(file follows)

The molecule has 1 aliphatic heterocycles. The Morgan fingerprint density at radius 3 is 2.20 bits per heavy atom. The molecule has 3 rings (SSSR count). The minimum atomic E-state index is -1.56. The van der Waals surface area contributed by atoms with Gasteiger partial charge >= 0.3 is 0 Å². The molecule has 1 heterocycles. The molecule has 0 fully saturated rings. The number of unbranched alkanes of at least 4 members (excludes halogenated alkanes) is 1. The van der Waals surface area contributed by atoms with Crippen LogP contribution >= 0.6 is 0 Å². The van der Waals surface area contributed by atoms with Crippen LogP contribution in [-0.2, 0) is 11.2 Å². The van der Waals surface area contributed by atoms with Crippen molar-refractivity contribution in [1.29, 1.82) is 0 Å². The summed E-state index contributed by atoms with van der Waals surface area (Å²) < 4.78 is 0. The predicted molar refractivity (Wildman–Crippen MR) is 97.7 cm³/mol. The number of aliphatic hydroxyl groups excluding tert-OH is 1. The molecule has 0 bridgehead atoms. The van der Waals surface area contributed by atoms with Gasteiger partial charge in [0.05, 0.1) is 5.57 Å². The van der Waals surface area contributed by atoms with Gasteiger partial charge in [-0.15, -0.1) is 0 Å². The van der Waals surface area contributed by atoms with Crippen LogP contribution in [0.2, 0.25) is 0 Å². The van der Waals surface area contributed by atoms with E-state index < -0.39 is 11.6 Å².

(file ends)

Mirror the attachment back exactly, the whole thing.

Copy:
The molecule has 1 aliphatic heterocycles. The Morgan fingerprint density at radius 3 is 2.20 bits per heavy atom. The molecule has 3 rings (SSSR count). The minimum atomic E-state index is -1.56. The van der Waals surface area contributed by atoms with Gasteiger partial charge >= 0.3 is 0 Å². The molecule has 1 heterocycles. The molecule has 0 fully saturated rings. The number of unbranched alkanes of at least 4 members (excludes halogenated alkanes) is 1. The van der Waals surface area contributed by atoms with Crippen LogP contribution >= 0.6 is 0 Å². The van der Waals surface area contributed by atoms with Crippen LogP contribution in [-0.2, 0) is 11.2 Å². The van der Waals surface area contributed by atoms with Crippen molar-refractivity contribution in [1.29, 1.82) is 0 Å². The summed E-state index contributed by atoms with van der Waals surface area (Å²) < 4.78 is 0. The predicted molar refractivity (Wildman–Crippen MR) is 97.7 cm³/mol. The number of aliphatic hydroxyl groups excluding tert-OH is 1. The molecule has 0 bridgehead atoms. The van der Waals surface area contributed by atoms with Gasteiger partial charge in [0.05, 0.1) is 5.57 Å². The van der Waals surface area contributed by atoms with Gasteiger partial charge in [-0.15, -0.1) is 0 Å². The van der Waals surface area contributed by atoms with Crippen LogP contribution in [0.2, 0.25) is 0 Å². The van der Waals surface area contributed by atoms with E-state index < -0.39 is 11.6 Å².